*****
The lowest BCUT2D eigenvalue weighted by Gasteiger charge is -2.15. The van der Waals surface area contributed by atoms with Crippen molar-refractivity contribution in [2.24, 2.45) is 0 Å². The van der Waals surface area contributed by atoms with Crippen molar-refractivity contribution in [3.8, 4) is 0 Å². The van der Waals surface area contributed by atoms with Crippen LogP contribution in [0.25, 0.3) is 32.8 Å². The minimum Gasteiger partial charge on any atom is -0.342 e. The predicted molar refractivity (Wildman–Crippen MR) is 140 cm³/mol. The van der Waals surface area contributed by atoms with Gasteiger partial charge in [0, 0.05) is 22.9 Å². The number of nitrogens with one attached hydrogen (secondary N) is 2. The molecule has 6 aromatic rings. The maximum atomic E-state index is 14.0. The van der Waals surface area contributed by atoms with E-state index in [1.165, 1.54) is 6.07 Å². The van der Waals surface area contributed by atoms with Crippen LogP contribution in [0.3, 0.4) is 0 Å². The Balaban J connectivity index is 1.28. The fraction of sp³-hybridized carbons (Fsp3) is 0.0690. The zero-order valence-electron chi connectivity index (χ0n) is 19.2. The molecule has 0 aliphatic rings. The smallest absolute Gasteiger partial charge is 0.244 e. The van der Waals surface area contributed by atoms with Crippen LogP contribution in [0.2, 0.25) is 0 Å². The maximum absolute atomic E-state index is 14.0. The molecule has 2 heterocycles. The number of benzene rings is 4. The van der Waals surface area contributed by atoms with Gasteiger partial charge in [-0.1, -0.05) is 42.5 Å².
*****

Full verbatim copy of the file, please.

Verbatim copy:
The lowest BCUT2D eigenvalue weighted by Gasteiger charge is -2.15. The van der Waals surface area contributed by atoms with Crippen molar-refractivity contribution in [2.24, 2.45) is 0 Å². The van der Waals surface area contributed by atoms with Crippen molar-refractivity contribution in [3.8, 4) is 0 Å². The van der Waals surface area contributed by atoms with Crippen LogP contribution in [0.25, 0.3) is 32.8 Å². The minimum Gasteiger partial charge on any atom is -0.342 e. The predicted molar refractivity (Wildman–Crippen MR) is 140 cm³/mol. The van der Waals surface area contributed by atoms with Gasteiger partial charge in [0, 0.05) is 22.9 Å². The number of nitrogens with one attached hydrogen (secondary N) is 2. The molecule has 6 aromatic rings. The maximum atomic E-state index is 14.0. The van der Waals surface area contributed by atoms with E-state index in [1.165, 1.54) is 6.07 Å². The van der Waals surface area contributed by atoms with Crippen LogP contribution in [0.3, 0.4) is 0 Å². The Balaban J connectivity index is 1.28. The fraction of sp³-hybridized carbons (Fsp3) is 0.0690. The zero-order valence-electron chi connectivity index (χ0n) is 19.2. The molecule has 0 aliphatic rings. The smallest absolute Gasteiger partial charge is 0.244 e. The van der Waals surface area contributed by atoms with Crippen LogP contribution in [0.2, 0.25) is 0 Å². The maximum absolute atomic E-state index is 14.0. The molecule has 2 heterocycles. The number of benzene rings is 4. The van der Waals surface area contributed by atoms with Gasteiger partial charge in [-0.1, -0.05) is 42.5 Å².